a large blister containing water fluid; similar to a vesicle, but larger.


a large circumscribed inflammation of the subcutaneous tissue caused by staphylococci; similar to a furuncle (boil) but larger.


increased pigmentation; liver spots.


a tendency to clog follicles and cause a buildup of dead skin cells, resulting in comedones.


an open comedo or blackhead; a mass of hardened sebum and skin cells in a hair follicle. When the follicle is filled with an excess of oil, a blackhead forms. It is dark because it is exposed to oxygen and oxidizes. Closed ones do not have a follicular opening and are called milia or whiteheads.

contact dermatitis

an inflammatory skin condition caused by contact with a substance or chemical. Occupational disorders from ingredients in cosmetics and chemical solutions can cause it; also called dermatitis venenata.


dead cells form over a wound or blemish while it is healing, resulting in an accumulation of sebum or pus, sometimes mixed with epidermal material. An example is the scab on a sore.


a closed, abnormally developed sac containing fluid, infection, or other matter above or below the skin.


any inflammatory condition of the skin. Various forms of lesions, such as eczema, vesicles, or papules.


physician who treats skin disorders and diseases.


branch of science that studies and treats the skin and its disorders.


an inflammatory, painful itching of the skin, acute or chronic in nature, with dry or moist lesions. This condition should be referred to a physician. Seborrheic dermatitis is a common form of this.


swelling caused by a response to injury or infection.


redness caused by inflammation.


a skin sore or abrasion produced by scratching or scraping.


a crack in the skin that penetrates the dermis; ex. are chapped lips or hands.


inflammation of the hair follicles.


a subcutaneous abscess filled with pus; also called boils; caused by bacteria in the glands or hair follicles.

herpes simplex virus 1

this strain of the herpes virus causes fever blisters or cold sores; it is a recurring, contagious viral infection consisting of a vesicle or group of vesicles on a red, swollen base. The blisters usually appear on the lips or nostrils.

herpes simplex virus 2

this strain of the virus affecs the genitals.

herpes zoster

shingles, a painful skin condition from the chickenpox virus; characterized by groups of blisters that form a rash.


excessive perspiration caused by heat or body weakness. Medical treatment is required.


a thickening of the skin caused by a mass of keratinized cells.


overproduction of pigment.


an abnormal growth; many are benign, or harmless.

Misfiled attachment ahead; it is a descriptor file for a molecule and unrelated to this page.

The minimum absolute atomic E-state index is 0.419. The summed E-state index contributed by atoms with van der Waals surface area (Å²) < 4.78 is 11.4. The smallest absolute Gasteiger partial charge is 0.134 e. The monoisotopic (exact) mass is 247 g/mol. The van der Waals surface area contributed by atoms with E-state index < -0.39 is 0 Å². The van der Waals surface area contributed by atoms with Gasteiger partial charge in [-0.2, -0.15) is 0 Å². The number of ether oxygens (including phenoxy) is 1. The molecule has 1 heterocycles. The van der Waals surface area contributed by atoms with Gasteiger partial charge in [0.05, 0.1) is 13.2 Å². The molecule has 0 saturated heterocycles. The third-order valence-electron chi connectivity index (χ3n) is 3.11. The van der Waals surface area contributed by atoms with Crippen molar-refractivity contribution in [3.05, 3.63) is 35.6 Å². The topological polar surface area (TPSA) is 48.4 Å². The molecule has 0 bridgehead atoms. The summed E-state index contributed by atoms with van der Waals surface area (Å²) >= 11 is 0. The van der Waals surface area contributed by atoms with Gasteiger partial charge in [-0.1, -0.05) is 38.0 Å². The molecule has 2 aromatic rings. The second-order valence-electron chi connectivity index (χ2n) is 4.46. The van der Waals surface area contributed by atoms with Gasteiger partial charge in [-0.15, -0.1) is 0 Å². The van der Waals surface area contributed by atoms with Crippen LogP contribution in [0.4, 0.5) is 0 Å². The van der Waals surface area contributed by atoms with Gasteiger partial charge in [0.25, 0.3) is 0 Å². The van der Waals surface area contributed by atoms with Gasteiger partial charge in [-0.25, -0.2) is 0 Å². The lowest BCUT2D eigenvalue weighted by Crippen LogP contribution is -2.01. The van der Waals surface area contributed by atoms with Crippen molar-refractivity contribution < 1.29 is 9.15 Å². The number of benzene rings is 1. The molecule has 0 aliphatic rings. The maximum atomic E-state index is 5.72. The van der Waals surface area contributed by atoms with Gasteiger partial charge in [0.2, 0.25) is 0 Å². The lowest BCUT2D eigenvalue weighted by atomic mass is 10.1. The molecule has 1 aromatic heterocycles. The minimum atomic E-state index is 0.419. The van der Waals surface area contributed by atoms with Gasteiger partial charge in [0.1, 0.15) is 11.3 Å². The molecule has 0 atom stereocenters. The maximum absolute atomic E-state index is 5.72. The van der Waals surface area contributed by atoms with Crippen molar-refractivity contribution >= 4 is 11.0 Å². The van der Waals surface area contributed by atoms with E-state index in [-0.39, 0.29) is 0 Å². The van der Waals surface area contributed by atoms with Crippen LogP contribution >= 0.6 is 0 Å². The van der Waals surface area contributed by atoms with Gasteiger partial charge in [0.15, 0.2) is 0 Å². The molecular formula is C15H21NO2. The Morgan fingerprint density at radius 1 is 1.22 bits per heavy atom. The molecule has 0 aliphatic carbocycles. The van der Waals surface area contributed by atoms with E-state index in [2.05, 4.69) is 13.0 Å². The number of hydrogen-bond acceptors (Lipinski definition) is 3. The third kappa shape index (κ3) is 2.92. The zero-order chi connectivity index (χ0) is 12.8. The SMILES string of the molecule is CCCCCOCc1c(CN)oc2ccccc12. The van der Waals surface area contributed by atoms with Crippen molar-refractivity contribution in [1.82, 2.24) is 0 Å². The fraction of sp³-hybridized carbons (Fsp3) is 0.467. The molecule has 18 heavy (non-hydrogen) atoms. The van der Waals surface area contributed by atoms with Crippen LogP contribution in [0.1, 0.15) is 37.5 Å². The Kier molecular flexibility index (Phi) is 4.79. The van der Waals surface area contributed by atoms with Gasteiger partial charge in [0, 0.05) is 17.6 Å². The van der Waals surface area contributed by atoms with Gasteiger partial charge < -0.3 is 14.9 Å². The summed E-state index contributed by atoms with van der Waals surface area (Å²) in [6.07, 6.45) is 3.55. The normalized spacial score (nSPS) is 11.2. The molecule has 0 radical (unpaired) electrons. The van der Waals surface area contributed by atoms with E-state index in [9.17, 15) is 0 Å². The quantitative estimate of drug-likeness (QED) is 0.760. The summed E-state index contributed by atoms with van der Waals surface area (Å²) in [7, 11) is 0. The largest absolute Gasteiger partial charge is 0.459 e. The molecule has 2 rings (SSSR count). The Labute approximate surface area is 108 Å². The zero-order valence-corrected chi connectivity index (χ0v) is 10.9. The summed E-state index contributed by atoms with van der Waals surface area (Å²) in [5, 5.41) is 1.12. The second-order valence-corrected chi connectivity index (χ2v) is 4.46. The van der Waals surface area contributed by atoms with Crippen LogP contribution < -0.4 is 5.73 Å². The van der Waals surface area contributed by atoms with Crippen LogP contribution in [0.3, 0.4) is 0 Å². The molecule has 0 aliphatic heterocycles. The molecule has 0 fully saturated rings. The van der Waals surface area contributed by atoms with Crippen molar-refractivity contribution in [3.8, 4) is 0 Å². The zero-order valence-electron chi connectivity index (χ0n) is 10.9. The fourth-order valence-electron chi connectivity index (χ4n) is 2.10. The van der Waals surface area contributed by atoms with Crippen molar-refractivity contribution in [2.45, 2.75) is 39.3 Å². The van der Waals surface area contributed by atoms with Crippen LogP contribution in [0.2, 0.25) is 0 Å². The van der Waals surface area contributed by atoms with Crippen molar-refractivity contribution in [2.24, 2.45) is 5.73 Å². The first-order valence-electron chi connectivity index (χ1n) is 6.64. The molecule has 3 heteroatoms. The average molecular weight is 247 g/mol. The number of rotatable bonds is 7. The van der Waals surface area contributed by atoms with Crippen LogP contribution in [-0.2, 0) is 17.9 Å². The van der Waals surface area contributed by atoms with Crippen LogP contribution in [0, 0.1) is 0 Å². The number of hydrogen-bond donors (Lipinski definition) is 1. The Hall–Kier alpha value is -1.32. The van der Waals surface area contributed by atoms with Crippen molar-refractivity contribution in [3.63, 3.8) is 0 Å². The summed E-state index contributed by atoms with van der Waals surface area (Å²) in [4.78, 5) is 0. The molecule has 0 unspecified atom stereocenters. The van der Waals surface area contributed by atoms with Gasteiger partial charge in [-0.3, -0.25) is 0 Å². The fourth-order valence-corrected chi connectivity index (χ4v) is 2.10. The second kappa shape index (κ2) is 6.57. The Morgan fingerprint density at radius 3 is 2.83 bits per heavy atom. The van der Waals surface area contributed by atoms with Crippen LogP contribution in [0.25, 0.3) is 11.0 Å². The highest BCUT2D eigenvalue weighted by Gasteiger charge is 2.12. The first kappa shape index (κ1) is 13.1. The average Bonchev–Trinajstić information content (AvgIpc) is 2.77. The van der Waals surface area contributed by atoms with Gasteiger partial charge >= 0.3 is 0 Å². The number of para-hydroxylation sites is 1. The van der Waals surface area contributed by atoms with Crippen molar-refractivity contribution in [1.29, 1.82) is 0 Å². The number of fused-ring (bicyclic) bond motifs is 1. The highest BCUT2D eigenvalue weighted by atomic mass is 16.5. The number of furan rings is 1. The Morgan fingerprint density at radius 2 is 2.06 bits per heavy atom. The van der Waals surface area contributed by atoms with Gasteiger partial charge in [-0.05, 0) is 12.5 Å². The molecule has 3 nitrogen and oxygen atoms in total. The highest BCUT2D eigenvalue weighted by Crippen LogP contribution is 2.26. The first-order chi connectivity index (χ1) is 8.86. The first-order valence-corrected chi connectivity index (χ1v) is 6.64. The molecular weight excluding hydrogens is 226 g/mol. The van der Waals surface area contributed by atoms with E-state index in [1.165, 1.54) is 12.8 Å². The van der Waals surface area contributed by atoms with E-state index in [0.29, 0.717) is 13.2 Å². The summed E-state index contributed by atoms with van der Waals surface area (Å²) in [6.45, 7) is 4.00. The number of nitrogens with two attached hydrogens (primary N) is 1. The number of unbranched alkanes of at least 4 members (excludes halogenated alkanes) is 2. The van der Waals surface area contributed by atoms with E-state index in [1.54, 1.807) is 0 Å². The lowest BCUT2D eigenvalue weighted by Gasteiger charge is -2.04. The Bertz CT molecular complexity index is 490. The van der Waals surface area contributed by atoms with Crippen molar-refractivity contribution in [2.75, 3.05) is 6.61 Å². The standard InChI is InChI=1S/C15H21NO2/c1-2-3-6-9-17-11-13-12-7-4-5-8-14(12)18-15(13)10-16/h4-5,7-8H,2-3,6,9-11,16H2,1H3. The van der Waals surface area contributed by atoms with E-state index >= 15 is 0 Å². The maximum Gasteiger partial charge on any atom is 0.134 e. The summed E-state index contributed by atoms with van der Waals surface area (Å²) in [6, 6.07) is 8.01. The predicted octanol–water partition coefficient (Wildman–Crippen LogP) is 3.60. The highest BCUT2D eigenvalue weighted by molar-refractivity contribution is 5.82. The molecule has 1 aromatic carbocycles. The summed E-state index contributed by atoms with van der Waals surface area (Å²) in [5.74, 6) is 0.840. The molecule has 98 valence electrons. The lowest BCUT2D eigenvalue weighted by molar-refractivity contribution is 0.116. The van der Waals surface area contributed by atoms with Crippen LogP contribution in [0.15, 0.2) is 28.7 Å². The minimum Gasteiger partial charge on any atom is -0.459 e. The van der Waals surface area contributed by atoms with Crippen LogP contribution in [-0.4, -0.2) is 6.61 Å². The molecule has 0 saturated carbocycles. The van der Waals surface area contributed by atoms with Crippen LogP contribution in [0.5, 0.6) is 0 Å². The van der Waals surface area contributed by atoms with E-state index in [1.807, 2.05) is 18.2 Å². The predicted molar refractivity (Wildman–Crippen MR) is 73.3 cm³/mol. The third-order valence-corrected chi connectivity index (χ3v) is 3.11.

lack of pigment.


a contagious bacterial infection often occurring in children; characterized by clusters of small blisters.


a thick scar resulting from excessive growth of fibrous tissue (collagen).


cells composed of keratin.


an acquired, thickened patch of epidermis. A callus caused by pressure or friction is one.


abnormally thick buildup of cells.

keratosis pilaris

redness and bumpiness in the cheeks or upper arms; caused by blocked follicles.


freckles; small yellow-brown colored spots; when result from sunlight exposure are actinic, or solar ones; patches are referred to as large macules.


structural changes in tissues caused by damage or injury.


light, abnormal patches caused by a burn or congenital disease that destroys the pigment producing cells.


a flat spot or discoloration on the skin, such as a freckle. Neither raised nor sunken.

malignant melanoma

the most serious form of skin cancer. Black or dark patches on the skin are usually uneven in texture, jagged, or raised.


term for hyperpigmentation; pregnancy mask. This condition is triggered by hormonal changes and may fade with time.


also called whiteheads; whitish, pearl-like masses of sebum and dead cells under the skin. Common in dry skin types and may form after skin trauma, such as a laser resurfacing.

miliaria rubra

prickly heat; acute inflammatory disorder of the sweat glands resulting in the eruption of red vesicles and burning, itching skin from excessive heat exposure.


a brownish spot ranging in color from tan to bluish black. Some are flat, resembling freckles; others are raised and darker.


a birthmark or mole; malformation of the skin due to abnormal pigmentation or dilated capillaries.


also referred to as tumors, but these are smaller bumps caused by conditions such as scar tissue, fatty deposits, or infections.


a pimple; small elevation on the skin that contains no fluid but may develop pus.

perioral dermatitis

an acne-like condition around the mouth. These are mainly small clusters of papules that could be caused by toothpaste or products used on the face.

primary lesions

characterized by flat, non-palpable changes in skin color such as macules or patches, or an elevation formed by fluid in a cavity, such as vesicles, bullae or pustules.


the medical term for itching.


often referred to as "razor bumps"; resembles folliculitis without the pus.


a skin disease characterized by red patches covered with white-silver scales. It is caused by an overproliferation of skin cells that replicate too fast. Immune dysfunction could be the cause. Usually found in patches on the scalp, elbows, knees, chest, and lower back.


an inflamed papule with a white or yellow center containing pus, a fluid consisting of white blood cells, bacteria, and other debris produced from an infection.

retention hyperkeratosis

hereditary factor in which dead skin cells do not shed from the follicles as they do on normal skin.